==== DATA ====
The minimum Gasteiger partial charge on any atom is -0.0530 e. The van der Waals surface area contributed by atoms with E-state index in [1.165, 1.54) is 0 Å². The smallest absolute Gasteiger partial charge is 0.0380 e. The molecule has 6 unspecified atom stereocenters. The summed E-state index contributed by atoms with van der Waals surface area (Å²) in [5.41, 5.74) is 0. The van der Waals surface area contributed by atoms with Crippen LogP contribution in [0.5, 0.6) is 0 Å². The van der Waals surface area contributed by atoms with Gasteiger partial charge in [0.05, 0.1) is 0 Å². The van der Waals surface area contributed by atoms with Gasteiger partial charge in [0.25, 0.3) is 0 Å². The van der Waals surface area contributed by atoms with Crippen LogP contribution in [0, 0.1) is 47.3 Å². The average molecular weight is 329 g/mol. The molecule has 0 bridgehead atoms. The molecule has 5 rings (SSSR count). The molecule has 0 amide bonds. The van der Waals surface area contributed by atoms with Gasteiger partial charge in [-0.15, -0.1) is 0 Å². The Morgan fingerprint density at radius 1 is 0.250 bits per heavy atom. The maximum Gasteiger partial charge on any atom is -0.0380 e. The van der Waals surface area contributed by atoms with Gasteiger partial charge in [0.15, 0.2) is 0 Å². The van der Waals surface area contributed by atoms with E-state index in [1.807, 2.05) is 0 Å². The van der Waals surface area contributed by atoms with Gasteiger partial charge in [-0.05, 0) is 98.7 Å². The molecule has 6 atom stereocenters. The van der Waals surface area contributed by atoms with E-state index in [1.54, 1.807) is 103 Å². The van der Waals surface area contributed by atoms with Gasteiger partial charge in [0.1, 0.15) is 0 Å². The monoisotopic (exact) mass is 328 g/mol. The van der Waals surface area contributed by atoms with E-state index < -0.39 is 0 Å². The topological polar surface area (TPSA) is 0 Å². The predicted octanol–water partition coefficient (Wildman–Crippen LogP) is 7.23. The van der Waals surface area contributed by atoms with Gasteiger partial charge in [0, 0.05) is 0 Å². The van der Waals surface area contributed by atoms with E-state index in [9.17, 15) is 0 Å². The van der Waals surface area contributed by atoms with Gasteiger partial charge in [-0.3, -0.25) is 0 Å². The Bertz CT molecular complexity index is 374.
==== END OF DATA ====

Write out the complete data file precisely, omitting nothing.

The minimum Gasteiger partial charge on any atom is -0.0530 e. The van der Waals surface area contributed by atoms with E-state index in [1.165, 1.54) is 0 Å². The smallest absolute Gasteiger partial charge is 0.0380 e. The molecule has 6 unspecified atom stereocenters. The summed E-state index contributed by atoms with van der Waals surface area (Å²) in [5.41, 5.74) is 0. The van der Waals surface area contributed by atoms with Crippen LogP contribution in [0.5, 0.6) is 0 Å². The van der Waals surface area contributed by atoms with Gasteiger partial charge in [0.05, 0.1) is 0 Å². The van der Waals surface area contributed by atoms with Gasteiger partial charge in [0.25, 0.3) is 0 Å². The van der Waals surface area contributed by atoms with Crippen LogP contribution in [0, 0.1) is 47.3 Å². The average molecular weight is 329 g/mol. The molecule has 0 bridgehead atoms. The molecule has 5 rings (SSSR count). The molecule has 0 amide bonds. The van der Waals surface area contributed by atoms with Gasteiger partial charge in [-0.15, -0.1) is 0 Å². The Morgan fingerprint density at radius 1 is 0.250 bits per heavy atom. The maximum Gasteiger partial charge on any atom is -0.0380 e. The van der Waals surface area contributed by atoms with Gasteiger partial charge in [0.15, 0.2) is 0 Å². The van der Waals surface area contributed by atoms with E-state index in [1.807, 2.05) is 0 Å². The van der Waals surface area contributed by atoms with Gasteiger partial charge in [-0.05, 0) is 98.7 Å². The molecule has 6 atom stereocenters. The van der Waals surface area contributed by atoms with E-state index in [1.54, 1.807) is 103 Å². The van der Waals surface area contributed by atoms with Gasteiger partial charge in [0.1, 0.15) is 0 Å². The monoisotopic (exact) mass is 328 g/mol. The van der Waals surface area contributed by atoms with E-state index < -0.39 is 0 Å². The topological polar surface area (TPSA) is 0 Å². The predicted octanol–water partition coefficient (Wildman–Crippen LogP) is 7.23. The van der Waals surface area contributed by atoms with Gasteiger partial charge in [0, 0.05) is 0 Å². The van der Waals surface area contributed by atoms with E-state index in [9.17, 15) is 0 Å². The van der Waals surface area contributed by atoms with Gasteiger partial charge in [-0.3, -0.25) is 0 Å². The Bertz CT molecular complexity index is 374.